How can politically-driven individuals impact your organization?

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CIO Strategic Advisor in Services (non-Government), 2 - 10 employees
I had an experience at an organization where there was a certain subset of politically-driven individuals. There were pockets of these folks across the organization, and when you would move one part of the organization in a way that they felt was detrimental, the others would retaliate. And there was little you could do about it, unless you tried to root out the entire organization, which was brutal.
Advisor | Investor | Former CIO in Services (non-Government), Self-employed
Those that have been in the organization for an extended period of time have an entitled view because they have been there from the outset, in many cases. They don’t feel obligated to justify any of their decisions. And as a result of their political clout, others in the organization fear crossing swords with this individual, so they’ll choose the path of least resistance.

That’s something I’ve had to root out early on when I began in a past role. I had an infrastructure architect that just knew how to hang out with the CEO and the rest of the executives. And as a result, he had a lot of protection. When I came in, I put together a performance improvement plan (PIP), measured him and moved him out, while documenting everything. He was toxic. But when you eliminate those individuals from your organization, everyone else breathes a sigh of relief, knowing that they no longer have to pander to that individual. So it earns you a lot of respect from the rest of the organization for doing what should have been done a long time ago by your predecessor. And the best part is that you also save good people that way, because they are the ones that tend to leave first. It's a domino effect.
Director of IT in Services (non-Government), 1,001 - 5,000 employees
When politics are involved there is rarely a positive outcome. However, we all know and understand politics are a part of nearly every organization. If you can build positive relationships and attempt to build positive culture you can overcome those politics nearly every time. TLDR; dont let politically driven individuals impact your organization negatively. Force change. 
CIO in Consumer Goods, 11 - 50 employees
In all ways politically-driven individual cause damage to organizations.
And depending on wich country are you based in, could be worst. 
As @Tim Crawford mentioned, ".. .tried to root out the entire organization, which was brutal...", but sometimes necessary. 
Vice President Information Technology in Finance (non-banking), 201 - 500 employees
Of course, they do not work in silos. They create a group or subset of such people in the organization and assure everybody in the group to protect their personal benefits in case things become unfavourable to the members. However, the fact is that the basis of such group is the "Fear" of elimination or "Consequences ".
If we can identify such individuals or group in the early stage then it can save the organization from future adversaries. They simply work to protect their personal interests and the organization really doesn't matter for them. All of their decisions would be politically motivated keeping their interest as the primary focus.
As a consequence, the organization may loose out on good and honest employees, future growth prospects and sometimes even the inflated costs of tenders etc.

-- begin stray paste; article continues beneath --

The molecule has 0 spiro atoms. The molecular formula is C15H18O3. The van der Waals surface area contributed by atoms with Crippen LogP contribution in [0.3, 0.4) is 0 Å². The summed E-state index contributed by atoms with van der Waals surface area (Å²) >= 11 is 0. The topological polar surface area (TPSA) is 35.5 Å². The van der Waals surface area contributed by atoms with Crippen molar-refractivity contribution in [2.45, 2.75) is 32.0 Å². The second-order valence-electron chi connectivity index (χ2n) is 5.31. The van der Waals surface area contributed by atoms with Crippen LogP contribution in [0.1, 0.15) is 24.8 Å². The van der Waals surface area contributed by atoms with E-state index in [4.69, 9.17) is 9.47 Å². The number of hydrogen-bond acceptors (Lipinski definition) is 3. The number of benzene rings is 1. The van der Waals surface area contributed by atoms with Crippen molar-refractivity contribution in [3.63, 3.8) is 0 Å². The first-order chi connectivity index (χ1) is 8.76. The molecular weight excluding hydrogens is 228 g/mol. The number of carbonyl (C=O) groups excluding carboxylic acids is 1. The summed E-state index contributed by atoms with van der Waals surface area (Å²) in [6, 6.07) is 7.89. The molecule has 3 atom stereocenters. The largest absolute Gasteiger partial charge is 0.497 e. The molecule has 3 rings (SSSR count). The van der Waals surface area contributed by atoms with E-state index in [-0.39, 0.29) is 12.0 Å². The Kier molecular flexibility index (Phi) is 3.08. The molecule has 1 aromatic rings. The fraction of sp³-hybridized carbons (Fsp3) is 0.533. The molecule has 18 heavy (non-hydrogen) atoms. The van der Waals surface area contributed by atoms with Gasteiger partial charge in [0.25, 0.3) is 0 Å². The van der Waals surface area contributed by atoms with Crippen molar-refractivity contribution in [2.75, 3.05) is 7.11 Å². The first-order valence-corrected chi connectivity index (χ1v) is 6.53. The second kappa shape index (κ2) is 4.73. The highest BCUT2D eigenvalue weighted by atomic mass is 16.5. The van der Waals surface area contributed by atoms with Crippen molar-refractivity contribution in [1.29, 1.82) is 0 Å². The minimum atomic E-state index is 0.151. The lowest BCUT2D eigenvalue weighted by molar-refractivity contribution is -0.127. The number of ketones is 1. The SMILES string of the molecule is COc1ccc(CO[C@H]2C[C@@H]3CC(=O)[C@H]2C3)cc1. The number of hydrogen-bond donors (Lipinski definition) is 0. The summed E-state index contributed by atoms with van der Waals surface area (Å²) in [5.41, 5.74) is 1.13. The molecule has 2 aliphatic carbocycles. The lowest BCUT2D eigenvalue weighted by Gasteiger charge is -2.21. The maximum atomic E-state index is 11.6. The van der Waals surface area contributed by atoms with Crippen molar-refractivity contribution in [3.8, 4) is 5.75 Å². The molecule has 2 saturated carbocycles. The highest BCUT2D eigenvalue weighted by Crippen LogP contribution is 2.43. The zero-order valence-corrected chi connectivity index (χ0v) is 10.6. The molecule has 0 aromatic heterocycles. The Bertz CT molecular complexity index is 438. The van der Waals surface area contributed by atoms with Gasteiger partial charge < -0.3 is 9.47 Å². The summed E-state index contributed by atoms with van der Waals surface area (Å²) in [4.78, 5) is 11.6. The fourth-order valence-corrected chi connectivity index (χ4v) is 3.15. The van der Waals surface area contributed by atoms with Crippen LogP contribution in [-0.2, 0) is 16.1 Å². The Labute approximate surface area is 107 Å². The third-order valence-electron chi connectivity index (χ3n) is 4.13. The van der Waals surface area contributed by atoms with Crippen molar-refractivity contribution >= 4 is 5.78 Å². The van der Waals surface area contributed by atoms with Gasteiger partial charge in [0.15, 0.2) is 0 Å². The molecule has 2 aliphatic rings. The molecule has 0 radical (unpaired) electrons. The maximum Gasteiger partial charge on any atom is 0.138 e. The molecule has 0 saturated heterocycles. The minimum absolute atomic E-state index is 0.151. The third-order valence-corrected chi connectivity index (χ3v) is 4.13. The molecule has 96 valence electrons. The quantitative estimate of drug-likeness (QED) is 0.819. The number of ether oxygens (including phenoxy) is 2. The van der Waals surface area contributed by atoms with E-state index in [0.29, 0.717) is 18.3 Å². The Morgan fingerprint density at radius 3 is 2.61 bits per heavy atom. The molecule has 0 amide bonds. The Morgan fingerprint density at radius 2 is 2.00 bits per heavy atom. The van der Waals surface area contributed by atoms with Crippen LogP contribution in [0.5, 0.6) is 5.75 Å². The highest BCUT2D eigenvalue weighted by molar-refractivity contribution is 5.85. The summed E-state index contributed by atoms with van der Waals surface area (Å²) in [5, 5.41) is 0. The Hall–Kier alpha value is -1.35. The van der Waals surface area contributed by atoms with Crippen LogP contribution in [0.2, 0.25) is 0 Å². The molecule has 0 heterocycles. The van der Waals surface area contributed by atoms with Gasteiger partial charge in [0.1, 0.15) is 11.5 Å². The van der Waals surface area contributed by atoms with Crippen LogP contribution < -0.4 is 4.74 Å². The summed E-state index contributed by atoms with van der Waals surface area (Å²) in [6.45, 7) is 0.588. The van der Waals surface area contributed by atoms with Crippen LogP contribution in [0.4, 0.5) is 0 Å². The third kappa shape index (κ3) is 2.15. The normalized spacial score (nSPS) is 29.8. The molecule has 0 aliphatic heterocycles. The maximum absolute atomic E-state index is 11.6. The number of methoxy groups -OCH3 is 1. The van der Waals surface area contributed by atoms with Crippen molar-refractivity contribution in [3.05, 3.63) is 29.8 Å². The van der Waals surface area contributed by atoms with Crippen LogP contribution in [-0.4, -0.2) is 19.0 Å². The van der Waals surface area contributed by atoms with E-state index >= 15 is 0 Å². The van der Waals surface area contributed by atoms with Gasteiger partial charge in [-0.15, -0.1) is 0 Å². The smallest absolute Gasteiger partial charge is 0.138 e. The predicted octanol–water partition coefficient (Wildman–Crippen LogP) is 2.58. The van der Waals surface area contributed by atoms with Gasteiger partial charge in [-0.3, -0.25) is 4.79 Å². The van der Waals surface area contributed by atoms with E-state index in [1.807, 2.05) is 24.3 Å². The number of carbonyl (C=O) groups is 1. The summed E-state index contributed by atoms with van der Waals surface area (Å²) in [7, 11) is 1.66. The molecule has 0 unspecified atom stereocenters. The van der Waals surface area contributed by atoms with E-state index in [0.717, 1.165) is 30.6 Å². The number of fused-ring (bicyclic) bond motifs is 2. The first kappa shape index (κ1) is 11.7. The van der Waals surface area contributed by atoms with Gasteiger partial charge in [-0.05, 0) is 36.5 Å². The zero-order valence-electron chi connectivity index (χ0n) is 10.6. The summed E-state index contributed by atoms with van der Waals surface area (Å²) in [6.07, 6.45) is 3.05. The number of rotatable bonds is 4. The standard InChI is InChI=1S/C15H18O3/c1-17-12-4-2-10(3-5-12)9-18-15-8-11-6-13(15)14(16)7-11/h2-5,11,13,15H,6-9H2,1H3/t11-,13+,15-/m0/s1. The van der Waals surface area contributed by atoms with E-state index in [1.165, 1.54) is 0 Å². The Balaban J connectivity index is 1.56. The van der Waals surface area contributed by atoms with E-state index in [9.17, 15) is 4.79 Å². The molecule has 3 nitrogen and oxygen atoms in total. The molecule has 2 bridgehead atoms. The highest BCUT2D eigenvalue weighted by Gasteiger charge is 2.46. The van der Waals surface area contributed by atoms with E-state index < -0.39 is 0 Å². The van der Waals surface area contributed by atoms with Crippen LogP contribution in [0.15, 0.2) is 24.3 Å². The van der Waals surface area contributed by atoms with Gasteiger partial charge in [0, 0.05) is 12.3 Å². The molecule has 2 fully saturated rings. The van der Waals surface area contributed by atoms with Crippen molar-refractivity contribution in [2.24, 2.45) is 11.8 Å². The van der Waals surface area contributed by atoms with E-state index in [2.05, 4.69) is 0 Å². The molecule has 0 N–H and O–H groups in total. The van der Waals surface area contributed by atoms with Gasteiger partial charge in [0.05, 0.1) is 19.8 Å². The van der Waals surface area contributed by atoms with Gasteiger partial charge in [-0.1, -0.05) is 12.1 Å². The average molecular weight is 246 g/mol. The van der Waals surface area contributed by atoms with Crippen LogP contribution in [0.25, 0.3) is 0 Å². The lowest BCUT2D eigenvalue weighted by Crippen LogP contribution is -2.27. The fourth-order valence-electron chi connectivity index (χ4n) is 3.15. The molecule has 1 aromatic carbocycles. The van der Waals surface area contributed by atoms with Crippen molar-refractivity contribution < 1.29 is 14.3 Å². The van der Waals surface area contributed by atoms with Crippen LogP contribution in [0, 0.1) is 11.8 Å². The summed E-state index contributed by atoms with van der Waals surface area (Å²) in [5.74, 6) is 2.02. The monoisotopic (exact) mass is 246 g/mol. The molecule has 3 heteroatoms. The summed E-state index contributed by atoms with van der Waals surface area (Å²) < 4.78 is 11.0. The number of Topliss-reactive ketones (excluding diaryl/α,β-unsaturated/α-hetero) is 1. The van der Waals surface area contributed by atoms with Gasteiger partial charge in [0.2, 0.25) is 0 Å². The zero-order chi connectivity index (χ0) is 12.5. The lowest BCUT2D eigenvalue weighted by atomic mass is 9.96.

Head of IT Operations in Healthcare and Biotech, 201 - 500 employees
I can't think of single example of where politics in an organisation brings value for the customer or product.  The very nature of politically-driven people tend to more focused on their own personal ambition and not aligned with organisational values and goals.
HEAD IT in Consumer Goods, 501 - 1,000 employees
In all sizes and all global regions, if we look around organisations, it is easy to see the manifestations of power almost everywhere. It's started from TOP in every organization and assimilated into the lower stream. In fact, a wide variety of power-based methods are used to influence others. A few sets of individuals who are not attached to or driven by organizations' political force in long term are just side lines in the organizations and there is no reward or appreciation from anybody. So in most organisations innovation is nearly zero as every move needs to be supported by top management but as it's already a politically motivated team, so if it's not come from within the politically empowered group it's never executed and appreciated. On the other hand, there are always a few individuals who work regularly passionately and run the day-to-day operations, you can say pillars of the organizations are not politically influenced at all but they never get rewarded.

Chief Technology Officer in Finance (non-banking), 11 - 50 employees
Had some experience of this, intolerance has many guises. Best to get rid of them, as well as any divisive individuals. And do it ASAP. Let them go and ruin some other company and other peoples lives.

Director of software engineering in Software, 201 - 500 employees
Usually in a negative way. As a leader, the culture needs to be set so that office politics aren't a part of it. It needs to be made clear that politics aren't going to be useful to get anywhere. This communication starts at the hiring process. Often these individuals realize that this culture is not a fit for them and move on. Or they reduce their politicking. Either way, a win. 
Manager in Construction, 51 - 200 employees
I don't believe that there is ever any value in bringing politics into an organisation, it certainly won't add value.  Politically-driven people tend to more focused on their own goals rather than the  organisational values.

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